Monday, November 4, 2019

Diverse tales from a diverse country (Following folktales around the world 129. - South African Republic)

Today I continue the blog series titled Following folktales around the world! If you would like to know what the series is all about, you can find the introduction post here. You can find all posts here, or you can follow the series on Facebook!

11 ​South African Folk Tales – 11 Official Languages
A Celebration of Democracy and Cultural Diversity
Aré Van Schalkwyk
Zytek Publishing, 2005.

The book, true to its title, contains 11 tales representing the 11 official languages of the country, retold by authors who create in those languages. Each story is presented in the original text and in English translation, and each is prefaced with a short introduction about the language, the culture, the customs, and the traditional dresses that belong to them. The book contains a foreword from the Minister of Art and Culture, and is closed by the lyrics of the South African anthem.


The English language was represented by Kwenda and the Tortoise, told by Margaret Kollmer. It was a lovely story about a mean old widower, whom a chief tricked into enjoying life again by sending him on a mission to gather colors along with his tortoise.
In the Xitsonga story a family set out on a journey, and the husband told the wife that if they encounter a wild beast, she should hold it by the tail so that he could kill it. When they were attacked by a lion, the woman grabbed the tail, but the husband got scared and fled, leaving her to wrestle the beast alone. Eventually the wife left in trouble was found and rescued by other people, and the husband was eaten by something in the bush.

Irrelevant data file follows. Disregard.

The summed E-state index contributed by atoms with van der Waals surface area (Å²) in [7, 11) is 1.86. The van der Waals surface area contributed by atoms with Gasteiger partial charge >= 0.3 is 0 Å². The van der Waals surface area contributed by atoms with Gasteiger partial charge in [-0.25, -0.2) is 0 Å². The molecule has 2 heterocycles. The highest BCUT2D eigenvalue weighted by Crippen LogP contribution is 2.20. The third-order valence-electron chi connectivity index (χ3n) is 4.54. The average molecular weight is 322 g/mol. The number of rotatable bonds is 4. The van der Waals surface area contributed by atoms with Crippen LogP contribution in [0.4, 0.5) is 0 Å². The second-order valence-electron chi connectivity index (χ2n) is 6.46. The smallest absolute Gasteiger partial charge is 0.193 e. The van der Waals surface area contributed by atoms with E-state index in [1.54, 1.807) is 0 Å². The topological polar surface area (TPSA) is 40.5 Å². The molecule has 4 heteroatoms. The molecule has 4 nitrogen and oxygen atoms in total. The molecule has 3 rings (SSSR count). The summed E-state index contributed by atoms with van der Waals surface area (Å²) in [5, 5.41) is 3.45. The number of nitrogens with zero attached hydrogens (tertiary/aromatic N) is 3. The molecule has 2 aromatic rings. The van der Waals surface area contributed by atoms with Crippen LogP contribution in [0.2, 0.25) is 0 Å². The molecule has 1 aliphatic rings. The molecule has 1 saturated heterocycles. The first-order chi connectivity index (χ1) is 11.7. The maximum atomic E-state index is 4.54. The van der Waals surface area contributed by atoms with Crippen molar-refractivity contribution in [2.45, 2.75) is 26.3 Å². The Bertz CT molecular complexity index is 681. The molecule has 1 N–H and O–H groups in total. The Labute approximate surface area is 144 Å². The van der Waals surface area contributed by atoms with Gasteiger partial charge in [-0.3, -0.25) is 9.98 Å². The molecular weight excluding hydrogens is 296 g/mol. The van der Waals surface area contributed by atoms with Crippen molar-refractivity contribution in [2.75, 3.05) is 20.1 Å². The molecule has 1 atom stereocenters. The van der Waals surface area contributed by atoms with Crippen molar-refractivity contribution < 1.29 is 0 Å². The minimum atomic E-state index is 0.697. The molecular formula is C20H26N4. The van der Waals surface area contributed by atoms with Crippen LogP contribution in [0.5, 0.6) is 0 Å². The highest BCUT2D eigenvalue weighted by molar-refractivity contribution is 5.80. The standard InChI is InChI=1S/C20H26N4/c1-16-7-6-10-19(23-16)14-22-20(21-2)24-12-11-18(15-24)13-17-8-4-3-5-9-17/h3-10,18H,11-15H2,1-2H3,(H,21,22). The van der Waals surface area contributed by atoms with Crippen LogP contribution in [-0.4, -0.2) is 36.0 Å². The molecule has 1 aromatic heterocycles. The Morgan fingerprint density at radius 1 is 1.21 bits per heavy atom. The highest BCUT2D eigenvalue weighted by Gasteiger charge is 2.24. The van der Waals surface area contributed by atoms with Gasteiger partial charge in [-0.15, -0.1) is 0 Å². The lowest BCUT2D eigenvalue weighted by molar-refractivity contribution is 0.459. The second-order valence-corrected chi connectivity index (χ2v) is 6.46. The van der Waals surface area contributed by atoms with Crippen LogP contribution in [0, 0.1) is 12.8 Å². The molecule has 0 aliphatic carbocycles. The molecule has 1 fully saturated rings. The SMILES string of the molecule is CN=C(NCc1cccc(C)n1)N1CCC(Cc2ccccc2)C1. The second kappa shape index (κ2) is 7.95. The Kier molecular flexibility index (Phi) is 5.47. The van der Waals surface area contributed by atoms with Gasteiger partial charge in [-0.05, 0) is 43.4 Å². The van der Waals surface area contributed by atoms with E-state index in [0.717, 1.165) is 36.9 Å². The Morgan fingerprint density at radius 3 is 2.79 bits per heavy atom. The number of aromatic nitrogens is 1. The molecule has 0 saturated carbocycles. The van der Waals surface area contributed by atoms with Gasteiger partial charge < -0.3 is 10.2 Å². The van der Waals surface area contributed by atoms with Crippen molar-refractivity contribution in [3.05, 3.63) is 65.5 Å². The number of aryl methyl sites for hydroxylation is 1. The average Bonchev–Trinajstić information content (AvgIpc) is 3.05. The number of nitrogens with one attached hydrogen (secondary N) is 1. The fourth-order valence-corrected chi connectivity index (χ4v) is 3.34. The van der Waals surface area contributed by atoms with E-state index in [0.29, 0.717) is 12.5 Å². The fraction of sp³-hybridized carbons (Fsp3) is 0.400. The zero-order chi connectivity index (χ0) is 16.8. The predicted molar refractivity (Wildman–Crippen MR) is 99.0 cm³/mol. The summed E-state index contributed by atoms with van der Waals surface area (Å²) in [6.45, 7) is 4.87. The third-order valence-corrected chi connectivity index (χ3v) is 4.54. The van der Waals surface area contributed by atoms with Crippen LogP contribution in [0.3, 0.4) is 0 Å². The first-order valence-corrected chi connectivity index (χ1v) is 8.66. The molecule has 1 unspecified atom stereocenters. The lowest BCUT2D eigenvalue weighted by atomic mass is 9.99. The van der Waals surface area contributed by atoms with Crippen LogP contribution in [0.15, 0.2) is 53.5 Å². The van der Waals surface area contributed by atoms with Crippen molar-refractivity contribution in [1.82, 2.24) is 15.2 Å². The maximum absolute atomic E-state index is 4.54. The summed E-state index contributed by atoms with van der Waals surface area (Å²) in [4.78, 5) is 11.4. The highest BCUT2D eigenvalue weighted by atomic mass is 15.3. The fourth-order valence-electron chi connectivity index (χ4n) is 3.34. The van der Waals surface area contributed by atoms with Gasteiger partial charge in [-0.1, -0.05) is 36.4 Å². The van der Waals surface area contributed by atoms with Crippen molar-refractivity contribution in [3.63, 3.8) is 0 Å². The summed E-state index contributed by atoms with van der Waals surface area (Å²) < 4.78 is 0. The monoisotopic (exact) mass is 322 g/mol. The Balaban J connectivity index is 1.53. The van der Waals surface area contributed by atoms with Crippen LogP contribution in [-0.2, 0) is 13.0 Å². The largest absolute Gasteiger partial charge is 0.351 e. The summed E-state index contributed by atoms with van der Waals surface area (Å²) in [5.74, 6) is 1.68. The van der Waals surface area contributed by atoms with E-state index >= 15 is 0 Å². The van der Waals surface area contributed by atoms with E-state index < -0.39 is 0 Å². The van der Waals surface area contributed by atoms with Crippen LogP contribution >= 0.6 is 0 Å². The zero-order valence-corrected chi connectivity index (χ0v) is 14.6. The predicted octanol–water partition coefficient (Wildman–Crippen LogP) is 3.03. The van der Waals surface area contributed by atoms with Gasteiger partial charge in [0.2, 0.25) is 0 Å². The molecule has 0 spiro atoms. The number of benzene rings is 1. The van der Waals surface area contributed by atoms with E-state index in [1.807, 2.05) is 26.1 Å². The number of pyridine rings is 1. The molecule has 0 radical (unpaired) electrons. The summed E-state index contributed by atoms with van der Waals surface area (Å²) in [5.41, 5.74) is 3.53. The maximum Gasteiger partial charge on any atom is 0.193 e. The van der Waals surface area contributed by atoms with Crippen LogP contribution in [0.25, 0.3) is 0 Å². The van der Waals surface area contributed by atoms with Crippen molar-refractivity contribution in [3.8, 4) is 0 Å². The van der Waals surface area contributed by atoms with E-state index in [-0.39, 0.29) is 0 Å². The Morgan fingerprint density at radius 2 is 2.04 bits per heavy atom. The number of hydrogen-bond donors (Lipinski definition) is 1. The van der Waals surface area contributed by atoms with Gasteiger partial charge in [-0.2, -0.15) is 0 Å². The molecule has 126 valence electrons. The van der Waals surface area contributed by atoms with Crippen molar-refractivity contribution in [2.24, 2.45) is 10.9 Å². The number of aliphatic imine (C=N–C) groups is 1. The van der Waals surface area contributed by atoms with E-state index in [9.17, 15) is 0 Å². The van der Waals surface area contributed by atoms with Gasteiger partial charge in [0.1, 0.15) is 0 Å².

I have encountered a similar story to the Zulu tale before. Here a single mother named Nanana was chased out of her community, and established her own home by the road, signaling that she was not afraid. When an elephant devoured her children, she set out to find it and kill it, saving everyone from the elephant's stomach. The Sesotho language was represented by a Cinderella variant about a girl named Analeti, while siSwati was represented by the tale of kind and unkind girls named Tsandzekile and Tondzekile, where the former was saved and vindicated by the village of her uncle.
Hare appeared as the trickster in the Xhosa story where he tricked King Lion into jumping down a well to fight his own reflection. In the Setswana story Hare, Tortoise, and Jackal all appeared as tricksters. Tortoise trapped Jackal (who was stealing water from the communal dam) by smearing himself in sticky gum - this is the first story I have ever seen where the trickster himself was also the tar baby...

Where to next?

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